Scenes from old Salem
Let me start with the witch stuff since I did decide to attend one of the tourist-focused witch trial museums. It gave an interesting, if over theatrical, presentation of the key events, but for a fee, and with no more information than could be learned from the free National Parks center film just a short walk away. These and several other presentations did, of course, acknowledge that there were no real witches during the trials, just local hysteria, fear, spite, and power seeking.
The rules for what makes for valid legal evidence in a trial were clearly broken during the witch trials (which allowed spectral evidence), and I much preferred the presentations that put emphasis on this area, rather than the hocus-pocus rubbish. All the presentations I saw made quite interesting links with another period in USA history: the 1950’s McCarthy era where many were in dread of being declared a Communists (rightly or wrongly) where lives could be ruined by a spiteful accusation and with little ability to prove innocence. Strangely today in the USA the term communist is still seen as a significant insult (I’m not so sure about the term witch!).
One very surprising fact I did learn, is that of the modern day 40,000 population of Salem, 4,000 are self-described practising Wiccans (I was not able to verify this). Oh boy, I guess the place is a magnet for them. The religion of Wicca is a relatively modern one, invented in 1940s in the UK, from ideas based on research that have long been proven incorrect. It arrived in the USA in the 1960’s and basically brings together different practices from a number of ancient belief systems (Pagan, Greek, etc.), adds in the belief in spells and a little more nonsense, some occasional nudity, and there we have it: Wicca. Oh, except each Wicca group seems to add and subtract whatever it feels like so there is no central official set of beliefs. It is however a nationally registered/protected religion in the USA. What does Wicca have to do with the Salem witch trials? Nothing, but this does not seem to matter.
Although I can enjoy the entertainment value of shows like Bewitched, I have little tolerance for the modern day belief in witchcraft (zero evidence for, and plenty of people making money!), and was really rather shocked that the town was so filled with so many spell shops that advertised with full seriousness and no whimsy… Of course they are not ‘true’ to any particular form of the paranormal, and mix psychic readings with crystals and the like – anything to make a buck.
Salem Witch Memorial to those who lost their lives due to torture or hanging as a result of the scandalous trials
There was a very respectful memorial to those who lost their lives during the Salem Witch Trials, and I was glad of that – although amazingly the full exoneration for some didn’t take place until 2001.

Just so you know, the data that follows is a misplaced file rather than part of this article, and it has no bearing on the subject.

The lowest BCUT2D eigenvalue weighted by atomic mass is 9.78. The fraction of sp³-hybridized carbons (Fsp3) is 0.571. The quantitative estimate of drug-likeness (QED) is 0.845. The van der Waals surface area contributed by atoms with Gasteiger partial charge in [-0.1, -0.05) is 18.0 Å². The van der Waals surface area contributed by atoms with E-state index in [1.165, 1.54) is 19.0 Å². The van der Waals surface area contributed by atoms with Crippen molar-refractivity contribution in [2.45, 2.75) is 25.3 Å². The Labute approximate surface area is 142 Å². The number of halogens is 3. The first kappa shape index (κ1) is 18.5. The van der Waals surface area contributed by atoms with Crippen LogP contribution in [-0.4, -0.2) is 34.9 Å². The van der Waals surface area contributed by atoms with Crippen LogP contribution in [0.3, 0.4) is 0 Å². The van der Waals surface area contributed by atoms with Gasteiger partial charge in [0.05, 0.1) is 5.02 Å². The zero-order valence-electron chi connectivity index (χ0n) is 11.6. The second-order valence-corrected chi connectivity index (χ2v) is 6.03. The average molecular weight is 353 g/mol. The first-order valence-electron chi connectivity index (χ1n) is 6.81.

With witches ticked off the list, I focused on some of the many other sights that Salem has to offer. It is one of the USAs older towns, and had managed to retain many buildings from the 1600’s and 1700’s. It is the birthplace of the National Guard, and has a long and important maritime trading history. So successful were they in sending ships out to trade internationally, that for some time it was the richest (per capita) city in the USA. The author Nathaniel Hawthorne was born there and worked there for some time; many of his books have strong story links to Salem locations (e.g. The Scarlet letter, and the House of the Seven Gables).
Nathaniel Bowditch, well known among all sailors, was also born in Salem, and his book (according to Wikipedia) Bowditch's American Practical Navigator, first published in 1802, is still carried on board every commissioned U.S. naval vessel. We certainly have a (digital) copy aboard Begonia. In honor of its nautical past, the town also provides a waterfront walk with information boards and stations providing nautical knowledge and play along the way.
The Friendship of Salem, and nearby Custom House
The Friendship of Salem built in 2000, is a full size reconstruction of a 171-foot (52 m) three-masted East Indiaman trading ship originally built in 1797. This ship is owned and maintained by the National Parks (so you can visit for free!); and I enjoyed pottering around in her, and later an official tour which included the nearby Custom House.
I didn’t find the time to visit, but Salem also has the Peabody Essex Museum, filled with exotic treasures brought back by sailors from Asian trading ports.
One of the interesting nautical themed presentation stations, and the curious Boston Typewriter orchestra
What did fill my spare time in Salem was the Poetry festival that coincided with my visit. I was able to attend some of the readings, and even an outdoor music show presented by the Boston Typewriter Orchestra (I kid you not). Quite a day!
Aside from the modern day witch silliness, I really enjoyed Salem, and was lucky to have yet another sunny day to enjoy her offerings.